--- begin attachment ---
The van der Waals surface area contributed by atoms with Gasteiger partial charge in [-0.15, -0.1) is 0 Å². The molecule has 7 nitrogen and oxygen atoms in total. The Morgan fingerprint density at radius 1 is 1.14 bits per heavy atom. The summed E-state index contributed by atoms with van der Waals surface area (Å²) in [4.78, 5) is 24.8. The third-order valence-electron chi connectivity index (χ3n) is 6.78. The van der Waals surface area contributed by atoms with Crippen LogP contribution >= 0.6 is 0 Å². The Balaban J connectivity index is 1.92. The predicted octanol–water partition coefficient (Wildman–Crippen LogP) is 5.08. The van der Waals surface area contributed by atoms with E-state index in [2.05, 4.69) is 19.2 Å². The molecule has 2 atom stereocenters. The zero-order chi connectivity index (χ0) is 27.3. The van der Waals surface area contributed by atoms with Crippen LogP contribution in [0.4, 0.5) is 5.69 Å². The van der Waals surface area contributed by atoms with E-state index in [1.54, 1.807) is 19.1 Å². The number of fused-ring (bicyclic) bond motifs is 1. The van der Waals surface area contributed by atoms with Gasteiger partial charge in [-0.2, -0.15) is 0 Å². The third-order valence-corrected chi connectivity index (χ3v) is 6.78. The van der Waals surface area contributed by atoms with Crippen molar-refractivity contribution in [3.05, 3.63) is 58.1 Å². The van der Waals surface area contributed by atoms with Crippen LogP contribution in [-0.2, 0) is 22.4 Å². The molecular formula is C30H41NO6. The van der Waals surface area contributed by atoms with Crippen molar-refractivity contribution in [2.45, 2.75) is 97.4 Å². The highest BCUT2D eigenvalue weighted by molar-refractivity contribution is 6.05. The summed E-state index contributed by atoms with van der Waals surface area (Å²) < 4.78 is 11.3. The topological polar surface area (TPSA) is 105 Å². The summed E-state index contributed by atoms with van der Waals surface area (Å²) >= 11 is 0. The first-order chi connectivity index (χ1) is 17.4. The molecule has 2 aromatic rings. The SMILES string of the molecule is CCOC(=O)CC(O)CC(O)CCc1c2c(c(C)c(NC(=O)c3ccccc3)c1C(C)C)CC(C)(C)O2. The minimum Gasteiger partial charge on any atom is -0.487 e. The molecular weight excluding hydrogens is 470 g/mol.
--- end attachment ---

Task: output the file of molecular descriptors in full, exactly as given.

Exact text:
The van der Waals surface area contributed by atoms with Gasteiger partial charge in [-0.15, -0.1) is 0 Å². The molecule has 7 nitrogen and oxygen atoms in total. The Morgan fingerprint density at radius 1 is 1.14 bits per heavy atom. The summed E-state index contributed by atoms with van der Waals surface area (Å²) in [4.78, 5) is 24.8. The third-order valence-electron chi connectivity index (χ3n) is 6.78. The van der Waals surface area contributed by atoms with Crippen LogP contribution >= 0.6 is 0 Å². The Balaban J connectivity index is 1.92. The predicted octanol–water partition coefficient (Wildman–Crippen LogP) is 5.08. The van der Waals surface area contributed by atoms with E-state index in [2.05, 4.69) is 19.2 Å². The molecule has 2 atom stereocenters. The zero-order chi connectivity index (χ0) is 27.3. The van der Waals surface area contributed by atoms with Crippen LogP contribution in [0.4, 0.5) is 5.69 Å². The van der Waals surface area contributed by atoms with E-state index in [1.54, 1.807) is 19.1 Å². The number of fused-ring (bicyclic) bond motifs is 1. The van der Waals surface area contributed by atoms with Gasteiger partial charge in [-0.2, -0.15) is 0 Å². The third-order valence-corrected chi connectivity index (χ3v) is 6.78. The van der Waals surface area contributed by atoms with Crippen molar-refractivity contribution in [3.05, 3.63) is 58.1 Å². The van der Waals surface area contributed by atoms with Crippen LogP contribution in [-0.2, 0) is 22.4 Å². The molecular formula is C30H41NO6. The van der Waals surface area contributed by atoms with Crippen molar-refractivity contribution in [2.45, 2.75) is 97.4 Å². The highest BCUT2D eigenvalue weighted by molar-refractivity contribution is 6.05. The summed E-state index contributed by atoms with van der Waals surface area (Å²) < 4.78 is 11.3. The topological polar surface area (TPSA) is 105 Å². The summed E-state index contributed by atoms with van der Waals surface area (Å²) >= 11 is 0. The first-order chi connectivity index (χ1) is 17.4. The molecule has 2 aromatic rings. The SMILES string of the molecule is CCOC(=O)CC(O)CC(O)CCc1c2c(c(C)c(NC(=O)c3ccccc3)c1C(C)C)CC(C)(C)O2. The minimum Gasteiger partial charge on any atom is -0.487 e. The molecular weight excluding hydrogens is 470 g/mol.